(updated below - updated again)
Q. If you're a Bush administration official and you want to create a prominent headline in Time Magazine proclaiming what great improvement there is in Iraq, what do you do?
A. Have someone with a shiny military uniform go and flatter Joe Klein by whispering "secrets" in his ear all while demanding anonymity, and then he'll dutifully run to the pages of Time and mindlessly repeat what he's been told as though he has discovered some great journalistic scoop, which is how Time will treat it.
Klein's article -- entitled "Is al-Qaida on the Run in Iraq"? -- is, according to Time's site, the single most popular article in that magazine. And, predictably enough, it is being hailed by every standard war proponent.
Is there a single principle of good journalism which Klein, in his short piece, failed to violate? The first sentence declares that "there is good news from Iraq, believe it or not," and that is all based on the claim that "the level of violence [in Anbar] has plummeted in recent weeks." And how does Klein know that?
A senior U.S. military official told me -- confirming reports from several other sources -- that there have been "a couple of days recently during which there were zero effective attacks and less than 10 attacks overall in the province (keep in mind that an attack can be as little as one round fired). This is a result of sheiks stepping up and opposing AQI [al-Qaeda in Iraq] and volunteering their young men to serve in the police and army units there."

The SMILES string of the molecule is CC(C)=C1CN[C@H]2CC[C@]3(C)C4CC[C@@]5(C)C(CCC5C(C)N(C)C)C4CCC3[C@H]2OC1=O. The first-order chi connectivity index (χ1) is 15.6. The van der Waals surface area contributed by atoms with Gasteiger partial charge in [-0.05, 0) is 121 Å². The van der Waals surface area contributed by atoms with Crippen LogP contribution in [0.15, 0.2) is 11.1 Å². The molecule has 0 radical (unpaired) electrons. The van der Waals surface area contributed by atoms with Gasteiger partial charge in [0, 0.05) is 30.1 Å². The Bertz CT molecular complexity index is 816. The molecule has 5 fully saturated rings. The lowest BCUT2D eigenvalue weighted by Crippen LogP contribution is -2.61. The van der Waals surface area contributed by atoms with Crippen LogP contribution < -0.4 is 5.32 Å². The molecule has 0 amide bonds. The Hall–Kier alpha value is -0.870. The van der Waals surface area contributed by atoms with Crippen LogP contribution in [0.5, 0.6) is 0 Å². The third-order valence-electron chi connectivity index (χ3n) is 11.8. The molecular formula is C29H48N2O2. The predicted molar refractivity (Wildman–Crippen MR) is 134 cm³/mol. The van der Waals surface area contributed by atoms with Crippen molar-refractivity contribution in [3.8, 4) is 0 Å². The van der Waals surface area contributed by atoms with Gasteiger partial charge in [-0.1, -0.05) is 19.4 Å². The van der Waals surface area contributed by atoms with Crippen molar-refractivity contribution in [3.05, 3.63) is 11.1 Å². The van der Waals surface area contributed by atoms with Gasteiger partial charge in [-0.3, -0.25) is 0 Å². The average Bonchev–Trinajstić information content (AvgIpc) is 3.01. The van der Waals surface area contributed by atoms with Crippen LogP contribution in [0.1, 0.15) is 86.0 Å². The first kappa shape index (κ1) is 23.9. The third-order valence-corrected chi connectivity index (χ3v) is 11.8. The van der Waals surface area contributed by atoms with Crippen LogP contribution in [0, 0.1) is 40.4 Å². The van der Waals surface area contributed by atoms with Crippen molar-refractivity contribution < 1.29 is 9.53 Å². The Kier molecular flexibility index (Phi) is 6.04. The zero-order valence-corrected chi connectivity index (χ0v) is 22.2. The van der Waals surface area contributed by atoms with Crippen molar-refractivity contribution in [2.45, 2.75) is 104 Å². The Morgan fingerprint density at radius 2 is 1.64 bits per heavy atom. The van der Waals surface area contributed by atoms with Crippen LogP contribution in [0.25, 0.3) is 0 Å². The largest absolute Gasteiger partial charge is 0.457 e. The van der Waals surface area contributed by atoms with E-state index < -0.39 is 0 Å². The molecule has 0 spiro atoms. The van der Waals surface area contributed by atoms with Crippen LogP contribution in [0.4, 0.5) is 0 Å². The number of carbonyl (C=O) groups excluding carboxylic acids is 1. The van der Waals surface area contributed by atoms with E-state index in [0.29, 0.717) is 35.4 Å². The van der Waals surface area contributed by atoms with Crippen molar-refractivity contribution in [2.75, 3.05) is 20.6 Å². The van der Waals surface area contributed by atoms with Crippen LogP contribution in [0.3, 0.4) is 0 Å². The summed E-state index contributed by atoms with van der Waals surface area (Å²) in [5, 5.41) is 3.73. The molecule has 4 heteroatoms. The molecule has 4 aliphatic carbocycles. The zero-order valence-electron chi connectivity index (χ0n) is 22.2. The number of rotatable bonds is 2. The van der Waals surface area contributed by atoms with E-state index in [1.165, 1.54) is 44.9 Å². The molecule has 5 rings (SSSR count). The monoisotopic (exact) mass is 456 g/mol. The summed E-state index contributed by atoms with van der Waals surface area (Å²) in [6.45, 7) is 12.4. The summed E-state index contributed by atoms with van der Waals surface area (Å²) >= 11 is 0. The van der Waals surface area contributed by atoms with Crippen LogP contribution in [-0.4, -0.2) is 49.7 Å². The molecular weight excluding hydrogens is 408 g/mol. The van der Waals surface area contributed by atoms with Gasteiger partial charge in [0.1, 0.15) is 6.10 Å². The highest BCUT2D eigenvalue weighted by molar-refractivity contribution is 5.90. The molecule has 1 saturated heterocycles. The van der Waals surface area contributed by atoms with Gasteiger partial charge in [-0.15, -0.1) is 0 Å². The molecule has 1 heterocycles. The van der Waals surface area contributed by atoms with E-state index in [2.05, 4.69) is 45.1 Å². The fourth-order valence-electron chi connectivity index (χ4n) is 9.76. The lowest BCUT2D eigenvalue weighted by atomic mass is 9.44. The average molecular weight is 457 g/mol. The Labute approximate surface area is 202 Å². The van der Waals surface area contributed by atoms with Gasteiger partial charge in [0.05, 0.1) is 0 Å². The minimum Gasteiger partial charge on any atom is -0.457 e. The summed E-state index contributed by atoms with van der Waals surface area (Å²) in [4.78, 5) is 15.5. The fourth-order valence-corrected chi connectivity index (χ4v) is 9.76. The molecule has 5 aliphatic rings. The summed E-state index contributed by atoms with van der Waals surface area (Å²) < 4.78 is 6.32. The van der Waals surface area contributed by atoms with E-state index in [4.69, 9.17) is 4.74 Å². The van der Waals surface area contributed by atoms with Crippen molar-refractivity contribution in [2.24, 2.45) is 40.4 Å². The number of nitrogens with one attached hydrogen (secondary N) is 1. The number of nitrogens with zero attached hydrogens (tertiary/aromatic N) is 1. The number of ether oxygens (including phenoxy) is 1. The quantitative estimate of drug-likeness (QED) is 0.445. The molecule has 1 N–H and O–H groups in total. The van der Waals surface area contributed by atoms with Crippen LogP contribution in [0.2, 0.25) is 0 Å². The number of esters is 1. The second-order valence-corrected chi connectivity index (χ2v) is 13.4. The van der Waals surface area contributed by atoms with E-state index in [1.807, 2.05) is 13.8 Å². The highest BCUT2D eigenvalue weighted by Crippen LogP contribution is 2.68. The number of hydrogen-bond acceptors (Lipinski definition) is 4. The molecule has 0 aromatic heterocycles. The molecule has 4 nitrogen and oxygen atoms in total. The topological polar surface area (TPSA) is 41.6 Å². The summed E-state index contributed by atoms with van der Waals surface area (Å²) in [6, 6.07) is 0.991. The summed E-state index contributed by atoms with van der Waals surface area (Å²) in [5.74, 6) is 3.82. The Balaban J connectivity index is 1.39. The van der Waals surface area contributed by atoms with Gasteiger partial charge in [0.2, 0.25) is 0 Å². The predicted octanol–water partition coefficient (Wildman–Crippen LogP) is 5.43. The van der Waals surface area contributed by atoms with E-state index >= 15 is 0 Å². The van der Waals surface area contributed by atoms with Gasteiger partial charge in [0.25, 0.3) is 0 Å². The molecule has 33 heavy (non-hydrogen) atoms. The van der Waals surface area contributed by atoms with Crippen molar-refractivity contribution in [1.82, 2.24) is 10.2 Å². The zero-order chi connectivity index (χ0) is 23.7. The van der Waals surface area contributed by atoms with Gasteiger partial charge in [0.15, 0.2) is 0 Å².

As always, the very idea of granting anonymity to government sources to do nothing other than repeat pro-government claims is both manipulative and moronic on its face. What possible journalistic value could there ever be in cloaking someone with anonymity in order to say something that Tony Snow would happily say, and does say, every day from the White House Press Briefing Room?
That was one of the principal though-still-unlearned lessons of the Judy Miller Saga: when a journalist does nothing but mindlessly repeat the claims of government sources which are completely consistent with -- or designed to bolster -- the claims being made by the administration itself out in the open, the journalist is doing nothing more than turning himself into a willing propaganda tool. Again, what conceivable journalistic justification is there for granting anonymity to government sources to recite the Government Line? It has no value other than to lend the government position enhanced though unmerited credibility ("It isn't just Bush saying things are getting better in Iraq; Time has a leaking, brave anonymous source who also says that, so it must be true").